Wednesday, July 09, 2008

Red, White and Baha'i?


Like most Americans, I spent July 4th with family, enjoying barbecue, watching fireworks with a large crowd of young and old. As multi-colored fire flashed across the sky greeted by applause and a chorus of "oooooo's" and "aaaaahhssss", the wheels in my ever active Baha'i mind cranked and turned. What does patriotism mean for a Baha'i? Does it mean anything? After all, Baha'is are all about world unity and world citizenship. How comfortably do world citizenship and patriotism sit in one heart, one mind? Consulting the Baha'i Writings, one finds patriotism addressed in at least two ways. One way is critical of patriotism as a source of prejudice and division among people, a force that while powerful, is too weak a basis for meeting the challenges of the current stage of spiritual and social evolution which involve uniting humanity into a global civilization:

"In the contingent world there are many collective centers which are conducive to association and unity between the children of men. For example, patriotism is a collective center; nationalism is a collective center; identity of interests is a collective center; political alliance is a collective center; the union of ideals is a collective center, and the prosperity of the world of humanity is dependent upon the organization and promotion of the collective centers. Nevertheless, all the above institutions are, in reality, the matter and not the substance, accidental and not eternal -- temporary and not everlasting. "
(Abdu'l-Baha, Tablets of the Divine Plan, p. 101)

On the other hand, we find that the Baha'i Faith does not seek to suppress patriotism, but rather encourages a "sane and intelligent" or "sane and legitimate" patriotism:

"A word of warning should, however, be uttered in this connection. The love of one's country, instilled and stressed by the teaching of Islam, as "an element of the Faith of God," has not, through this declaration, this clarion-call of Bahá'u'lláh, been either condemned or disparaged. It should not, indeed it cannot, be construed as a repudiation, or regarded in the light of a censure, pronounced against a sane and intelligent patriotism, nor does it seek to undermine the allegiance and loyalty of any individual to his country, nor does it conflict with the legitimate aspirations, rights, and duties of any individual state or nation. All it does imply and proclaim is the insufficiency of patriotism, in view of the fundamental changes effected in the economic life of society and the interdependence of the nations, and as the consequence of the contraction of the world, through the revolution in the means of transportation and communication...It calls for a wider loyalty, which should not, and indeed does not, conflict with lesser loyalties. It instills a love which, in view of its scope, must include and not exclude the love of one's own country. It lays, through this loyalty which it inspires, and this love which it infuses, the only foundation on which the concept of world citizenship can thrive, and the structure of world unification can rest. It does insist, however, on the subordination of national considerations and particularistic interests to the imperative and paramount claims of humanity as a whole, inasmuch as in a world of interdependent nations and peoples the advantage of the part is best to be reached by the advantage of the whole."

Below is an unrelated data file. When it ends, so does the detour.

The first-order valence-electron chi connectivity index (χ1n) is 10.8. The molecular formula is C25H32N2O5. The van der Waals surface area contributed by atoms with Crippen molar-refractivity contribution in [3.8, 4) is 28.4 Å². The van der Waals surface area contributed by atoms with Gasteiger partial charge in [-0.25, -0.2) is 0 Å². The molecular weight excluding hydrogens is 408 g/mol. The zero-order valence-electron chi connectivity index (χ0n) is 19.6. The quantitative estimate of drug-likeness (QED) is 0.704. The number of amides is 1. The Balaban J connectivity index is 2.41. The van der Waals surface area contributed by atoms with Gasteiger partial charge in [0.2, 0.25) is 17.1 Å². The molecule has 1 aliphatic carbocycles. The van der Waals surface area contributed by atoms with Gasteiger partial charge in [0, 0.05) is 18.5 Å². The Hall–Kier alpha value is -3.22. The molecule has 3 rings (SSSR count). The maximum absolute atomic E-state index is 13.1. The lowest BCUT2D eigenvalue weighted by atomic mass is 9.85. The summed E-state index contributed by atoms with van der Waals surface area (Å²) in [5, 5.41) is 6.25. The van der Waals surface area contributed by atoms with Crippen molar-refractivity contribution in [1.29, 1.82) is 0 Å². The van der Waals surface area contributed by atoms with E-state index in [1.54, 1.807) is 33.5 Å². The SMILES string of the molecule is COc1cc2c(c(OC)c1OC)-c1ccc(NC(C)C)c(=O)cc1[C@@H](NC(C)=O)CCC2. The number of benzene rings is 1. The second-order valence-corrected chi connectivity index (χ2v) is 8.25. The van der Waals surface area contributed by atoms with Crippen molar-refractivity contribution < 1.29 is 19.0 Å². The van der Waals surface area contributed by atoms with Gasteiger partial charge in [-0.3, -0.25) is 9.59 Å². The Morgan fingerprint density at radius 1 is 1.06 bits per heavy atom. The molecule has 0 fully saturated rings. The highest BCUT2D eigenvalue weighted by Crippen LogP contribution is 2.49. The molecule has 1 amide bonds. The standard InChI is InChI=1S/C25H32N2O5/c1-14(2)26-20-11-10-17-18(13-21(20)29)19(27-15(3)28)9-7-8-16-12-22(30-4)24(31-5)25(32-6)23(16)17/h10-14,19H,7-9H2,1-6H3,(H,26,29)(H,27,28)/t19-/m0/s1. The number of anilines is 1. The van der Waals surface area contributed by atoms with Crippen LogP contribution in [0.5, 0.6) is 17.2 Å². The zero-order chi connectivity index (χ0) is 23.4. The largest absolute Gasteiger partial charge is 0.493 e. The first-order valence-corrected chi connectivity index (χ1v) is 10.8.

(Shoghi Effendi, The Promised Day is Come, p. 122)

If there is a sane and intelligent patriotism, what exactly does it involve? How is it different from an insane and unintelligent patriotism? My understanding is that a sane and intelligent patriotism is founded on a consciousness of the oneness of humankind which is both a spiritual and physical reality and the ultimate aim of social evolution on this planet. Love of country involves love of the gifts one's nation has to offer towards a united world, a world where "the advantage of the part is best to be reached by the advantage of the whole." Such a love is expressed in selfless service towards the perfection of these gifts which will find their fulfillment within the context of a global society.

What do you think about patriotism?